This is an already rutted road in my writing, the discussion of how fear can galvanize evil and how absurd our fears truly are. Even how a different kind of fear motivates our binary lose-lose party system. It’s hard to say how much is a product of American exceptionalism specifically as I have come to believe that no one nation has ever been so good at convincing people of its nobility while spreading iniquity. Or how much of it is just the innate exceptionalism that comes with being a temporal being stuck in a single place in the world, adopting the loyalties and perspectives so tightly bound to the country of one’s origin and rearing. Maybe German exceptionalism and Soviet exceptionalism and French exceptionalism and even Mongol exceptionalism or Hunnic exceptionalism (and certainly Roman exceptionalism) fueled all the atrocities of days gone by. Maybe we aren’t special at all, even in our ability to make ourselves feel more special than the rules of history and power.

But there is perhaps a lighter-hearted metaphor to be found mired in the literal torture and killing our country’s authorities daily enact on the alleged behalf of our safety. One that has also graced the news lately, with head-shaking denotations of the obvious incompetence it implies. Namely, the failure of several institutions to keep passwords in any way safe from hacking, often in the hilarious form of passwords being stored in easy-to-find files named “password”.

You can read all about the story, which was everywhere last week, here, for example.

The problem made most people immediately hit their heads into walls and rush to take part in the bashing of Sony, its IT department, and other gleeful pilings-on so common in our tear-down culture. But no one seemed to raise the issue that seemed more obvious to me, which itself is an issue I’ve been meaning to blog about already anyway. Which is that our current system of Internet security and its attendant passwords are completely unusable by people. They are decently well designed, I suppose, for computers, but as I learn a little bit more each day in the poker world, humans are not computers.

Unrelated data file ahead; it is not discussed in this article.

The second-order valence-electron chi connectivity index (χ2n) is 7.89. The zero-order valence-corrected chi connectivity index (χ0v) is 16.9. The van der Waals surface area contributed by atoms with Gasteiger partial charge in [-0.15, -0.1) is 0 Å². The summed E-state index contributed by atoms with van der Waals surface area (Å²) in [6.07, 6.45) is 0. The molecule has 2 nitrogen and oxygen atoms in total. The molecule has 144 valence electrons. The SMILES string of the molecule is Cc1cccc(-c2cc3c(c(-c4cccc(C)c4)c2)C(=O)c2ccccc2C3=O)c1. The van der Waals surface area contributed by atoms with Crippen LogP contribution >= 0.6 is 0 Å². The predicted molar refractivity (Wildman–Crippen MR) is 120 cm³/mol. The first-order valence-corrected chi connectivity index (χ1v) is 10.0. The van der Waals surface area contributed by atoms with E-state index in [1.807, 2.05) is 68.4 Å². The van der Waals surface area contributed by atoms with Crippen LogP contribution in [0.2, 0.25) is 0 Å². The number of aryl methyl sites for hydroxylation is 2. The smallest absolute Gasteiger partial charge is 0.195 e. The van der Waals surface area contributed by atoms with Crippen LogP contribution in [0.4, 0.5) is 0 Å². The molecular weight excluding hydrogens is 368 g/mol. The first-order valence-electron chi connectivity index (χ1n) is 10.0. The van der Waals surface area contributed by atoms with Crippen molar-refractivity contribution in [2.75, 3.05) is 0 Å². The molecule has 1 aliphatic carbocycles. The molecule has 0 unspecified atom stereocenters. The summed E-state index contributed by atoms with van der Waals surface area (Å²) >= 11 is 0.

To do most anything on the Internet these days, you need a login for the specific site on which you will be doing that thing. Every site has a different requirement for username protocols, including especially the fact that each login must be unique for that site. And most every site has a different set of requirements for the length, diversity, and criteria of passwords which are handed out. For a clear example, some sites require that a symbol (any key other than a recognizable letter or number) be used at least once in the password, while many others disallow any use of such symbols in passwords. Many sites cap the password length at 12 characters while others require 12 characters as a minimum.

It's not quite this bad yet, but it's close.

It’s not quite this bad yet, but it’s close.